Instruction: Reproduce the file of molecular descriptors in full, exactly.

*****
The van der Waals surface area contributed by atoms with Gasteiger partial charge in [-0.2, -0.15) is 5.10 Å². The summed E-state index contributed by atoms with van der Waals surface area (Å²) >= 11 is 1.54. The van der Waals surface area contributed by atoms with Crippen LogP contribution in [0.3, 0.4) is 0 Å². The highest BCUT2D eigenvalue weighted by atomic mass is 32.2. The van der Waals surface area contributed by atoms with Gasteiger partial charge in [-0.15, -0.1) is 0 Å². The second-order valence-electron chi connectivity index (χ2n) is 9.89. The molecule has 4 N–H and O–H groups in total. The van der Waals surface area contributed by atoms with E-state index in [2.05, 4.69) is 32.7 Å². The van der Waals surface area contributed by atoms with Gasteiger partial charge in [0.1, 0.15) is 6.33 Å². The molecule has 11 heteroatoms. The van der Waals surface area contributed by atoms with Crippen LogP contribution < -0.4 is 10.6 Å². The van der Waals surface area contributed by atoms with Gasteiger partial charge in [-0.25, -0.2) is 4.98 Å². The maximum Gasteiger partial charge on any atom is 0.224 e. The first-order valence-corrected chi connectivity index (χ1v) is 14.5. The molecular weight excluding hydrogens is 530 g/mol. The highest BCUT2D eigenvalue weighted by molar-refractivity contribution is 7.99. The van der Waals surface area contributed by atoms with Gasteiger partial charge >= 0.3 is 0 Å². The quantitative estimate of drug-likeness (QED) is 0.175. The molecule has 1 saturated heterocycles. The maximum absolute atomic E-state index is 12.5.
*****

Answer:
The van der Waals surface area contributed by atoms with Gasteiger partial charge in [-0.2, -0.15) is 5.10 Å². The summed E-state index contributed by atoms with van der Waals surface area (Å²) >= 11 is 1.54. The van der Waals surface area contributed by atoms with Crippen LogP contribution in [0.3, 0.4) is 0 Å². The highest BCUT2D eigenvalue weighted by atomic mass is 32.2. The van der Waals surface area contributed by atoms with Gasteiger partial charge in [-0.15, -0.1) is 0 Å². The second-order valence-electron chi connectivity index (χ2n) is 9.89. The molecule has 4 N–H and O–H groups in total. The van der Waals surface area contributed by atoms with E-state index in [2.05, 4.69) is 32.7 Å². The van der Waals surface area contributed by atoms with Gasteiger partial charge in [0.1, 0.15) is 6.33 Å². The molecule has 11 heteroatoms. The van der Waals surface area contributed by atoms with Crippen LogP contribution < -0.4 is 10.6 Å². The van der Waals surface area contributed by atoms with Gasteiger partial charge in [-0.25, -0.2) is 4.98 Å². The maximum Gasteiger partial charge on any atom is 0.224 e. The first-order valence-corrected chi connectivity index (χ1v) is 14.5. The molecular weight excluding hydrogens is 530 g/mol. The highest BCUT2D eigenvalue weighted by molar-refractivity contribution is 7.99. The van der Waals surface area contributed by atoms with Gasteiger partial charge >= 0.3 is 0 Å². The quantitative estimate of drug-likeness (QED) is 0.175. The molecule has 1 saturated heterocycles. The maximum absolute atomic E-state index is 12.5.